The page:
It was Saturday evening and the sun was out. We had a lot of laughs in the bank and the night ahead was bursting with potential. We were sitting on the grass watching Hozier perform in front of a massive audience. Everyone was singing along to ‘Take me to Church’ and nodding appreciatively for the rest. Not bad considering his debut album wasn’t even out at the time. And he’s only 24.
There are many roads to the Palace of Wisdom
There was a huge variety of food available at the stalls; ostrich burgers, noodles, crepes pizzas and falafels, to name just a few. There was even a fancy restaurant with waiters in the Spoken Word tent. I sampled many dishes but one escaped my attention until it was presented to me as I waited for Beck to take the main stage.
‘Would you like some of this?’ a fella asked, brandishing a plate under my nose. It was loaded with nachos that were criss-crossed with strings of cheese. I thought it peculiar that a stranger would offer me some of his dinner. Also strange was his bright green suit. But things were about to get weirder.
‘No thanks,’ I said.
‘It’s laced with acid,’ he added.
I took another look at the plate. It still looked like nachos but had taken on a sinister quality.
‘No thanks man. I’ll stick with this,’ I said raising a pint.
‘There are many roads to the palace of wisdom friend,’ he said and carried on eating. That might be true but I felt he had taken a wrong turn. Perversely, I was pleased that he thought to offer me his mind altering drugs – it was confirmation that I have finally shaken the ‘head of a garda’ tag.
After midnight you are allowed bring cans into the arena area. It’s limited to four per person. Imagine the organisers discussing this at a meeting.
‘Okay they can bring in cans, but only four – that’s the sweet spot.’
‘I concur. It’s on that troublesome fifth can where haters start hating.’
Thankfully there were no haters hating – only players playing.
Who would have thought that a clean living scientologist could be such fun? ‘We haven’t played Ireland for ten years so we’re gonna try and make up for lost time,’ Beck promised. And he delivered. It was rock, hip-hop, bluegrass, folk and blues all in the one show. Add Beck’s energetic dancing and his band’s funny antics and you have yourself a party.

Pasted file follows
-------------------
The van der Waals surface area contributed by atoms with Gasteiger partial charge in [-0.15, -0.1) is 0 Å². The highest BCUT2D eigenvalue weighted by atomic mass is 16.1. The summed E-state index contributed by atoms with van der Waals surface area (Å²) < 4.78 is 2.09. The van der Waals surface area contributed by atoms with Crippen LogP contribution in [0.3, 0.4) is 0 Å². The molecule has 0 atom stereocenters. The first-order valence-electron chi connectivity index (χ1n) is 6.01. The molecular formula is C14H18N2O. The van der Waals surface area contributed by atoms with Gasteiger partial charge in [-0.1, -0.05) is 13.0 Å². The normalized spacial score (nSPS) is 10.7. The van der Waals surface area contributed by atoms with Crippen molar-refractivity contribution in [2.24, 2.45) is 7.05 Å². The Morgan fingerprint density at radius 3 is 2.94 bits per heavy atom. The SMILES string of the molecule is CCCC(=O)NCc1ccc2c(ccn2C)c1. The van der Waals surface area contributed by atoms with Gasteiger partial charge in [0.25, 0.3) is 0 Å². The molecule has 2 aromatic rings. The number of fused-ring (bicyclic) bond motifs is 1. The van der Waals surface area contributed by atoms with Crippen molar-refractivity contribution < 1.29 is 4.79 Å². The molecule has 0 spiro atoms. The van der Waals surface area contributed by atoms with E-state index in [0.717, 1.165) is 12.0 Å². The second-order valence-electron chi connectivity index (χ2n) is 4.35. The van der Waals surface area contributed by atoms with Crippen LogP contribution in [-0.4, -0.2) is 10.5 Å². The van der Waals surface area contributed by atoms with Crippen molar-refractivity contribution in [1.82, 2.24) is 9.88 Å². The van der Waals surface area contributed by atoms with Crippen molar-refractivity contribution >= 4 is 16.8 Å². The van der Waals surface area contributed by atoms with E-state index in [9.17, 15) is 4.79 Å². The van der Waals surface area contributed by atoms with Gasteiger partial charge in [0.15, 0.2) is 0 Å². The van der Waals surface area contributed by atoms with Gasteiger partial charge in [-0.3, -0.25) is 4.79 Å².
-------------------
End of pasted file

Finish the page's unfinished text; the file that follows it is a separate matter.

Don’t thank the bus driver
Leaving before Outkast on the Sunday night was heart-breaking but I wrenched myself outta there and onto the bus. The benefit of leaving early was avoiding the queue. The atmosphere on board however was subdued. It was so dark and quiet I found it hard to believe that my fellow passengers were part of the colour and noise of the festival. You’d swear we were prisoners being taken back behind bars after a weekend release. As the bus rolled towards Dublin I cracked open a can and tried to relive the magic of the past three days, but, as it was minutes before midnight, Monday was banging on the door. Work and reality had not gone away – I had merely swerved them for a weekend.
On disembarking I took it upon myself to extend a hearty thank you to the bus driver. Although I used the journey to reconcile myself with some harsh truths his quiet, workmanlike efforts did not go unnoticed. Instead of receiving my words with a warm smile his eyes seized upon the empty can in my hand.
‘I hope you weren’t drinking that on the bus!’
‘Well, yeah, I was.’
‘Did you know that it’s illegal to drink alcohol on a bus!?’ he interrupted. ‘That it’s illegal to even BRING alcohol on a bus?’
I wasn’t sure what to say. I thought his anger mean and unnecessary. It was like he saw a small part of me still drifting tether-less in a carefree world and couldn’t resist yanking the chord that brought my ass right back down to earth. And that he did. Still though, a great weekend.
Thus concludes my postcards from the picnic. The weather was lovely. Wished you were there.